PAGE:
Anyone who has been through an audit knows the importance of traceability. When an auditor requests specific documents or data, it becomes very stressful if that information cannot be presented. Organization and proper documentation is critical to running a smooth laboratory and company. When maintaining stock cultures, it is critical that proper documentation be maintained. This is important for lab organization, as well as audits. In regards to in-house stock cultures, maintaining the paperwork can be a tedious process, especially if a large number of strains are being maintained. Many ready-to-use microorganism products provide convenient certificates which include documentation regarding testing and traceability.


All samples need to be labeled as well. This can be time consuming and poses a high risk of mislabeling. Lab personnel spend a great deal of time labeling all the samples, and organizing the samples in storage; this time could be spent doing something more productive. Plus, a minor distraction in the labeling process could cause drastic repercussions. If one microorganism is labeled incorrectly, it could provide false-positive or false-negative results. Releasing products with inaccurate test results in the food industry, clinical setting, pharmaceutical industry, or any industry for that matter, could be catastrophic, even fatal. Ready-to-use microorganism products come in clearly labeled packaging, which greatly decreases the risk of mislabeling, and also saves time.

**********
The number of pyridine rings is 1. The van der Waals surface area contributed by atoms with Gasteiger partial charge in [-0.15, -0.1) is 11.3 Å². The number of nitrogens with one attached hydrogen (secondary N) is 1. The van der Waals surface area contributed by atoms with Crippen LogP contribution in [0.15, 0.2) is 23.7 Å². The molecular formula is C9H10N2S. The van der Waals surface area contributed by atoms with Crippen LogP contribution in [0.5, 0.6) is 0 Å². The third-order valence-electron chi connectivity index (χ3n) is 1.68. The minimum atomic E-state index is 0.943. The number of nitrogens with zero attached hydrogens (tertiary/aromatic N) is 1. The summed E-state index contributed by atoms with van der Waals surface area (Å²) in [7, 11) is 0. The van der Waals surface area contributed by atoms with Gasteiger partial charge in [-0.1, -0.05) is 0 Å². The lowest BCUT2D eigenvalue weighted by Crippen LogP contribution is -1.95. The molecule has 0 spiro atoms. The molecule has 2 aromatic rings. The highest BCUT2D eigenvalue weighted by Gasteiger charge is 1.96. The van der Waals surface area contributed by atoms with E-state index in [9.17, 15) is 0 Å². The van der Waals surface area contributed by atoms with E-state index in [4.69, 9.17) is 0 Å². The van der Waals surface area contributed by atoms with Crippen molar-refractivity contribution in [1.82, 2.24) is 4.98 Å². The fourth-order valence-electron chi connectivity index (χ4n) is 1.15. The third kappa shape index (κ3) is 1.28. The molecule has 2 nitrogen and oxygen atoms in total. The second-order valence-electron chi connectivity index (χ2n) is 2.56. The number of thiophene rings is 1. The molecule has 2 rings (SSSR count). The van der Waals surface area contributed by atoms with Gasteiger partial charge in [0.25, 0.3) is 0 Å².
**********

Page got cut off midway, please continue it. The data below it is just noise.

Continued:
Certificates of Analysis

Equally important as the laboratory’s documentation and labeling, is the strain’s traceability to its original source. Laboratory reagents often include a certificate that verifies the chain of custody, item name, expiration date, test results, etc. These certificates are important because they allow for traceability to the source. Quality control microorganism strains should be treated the same as any other laboratory reagents. A microorganism from a reputable source verifies the correct identity and a limited number of passages. For example, all of Microbiologics ready-to-use microorganism products are traceable to their original source and are only 4 passages or less. When an auditor asks for the origin of a culture, the lab can easily present a certificate from the quality control microorganism’s producer.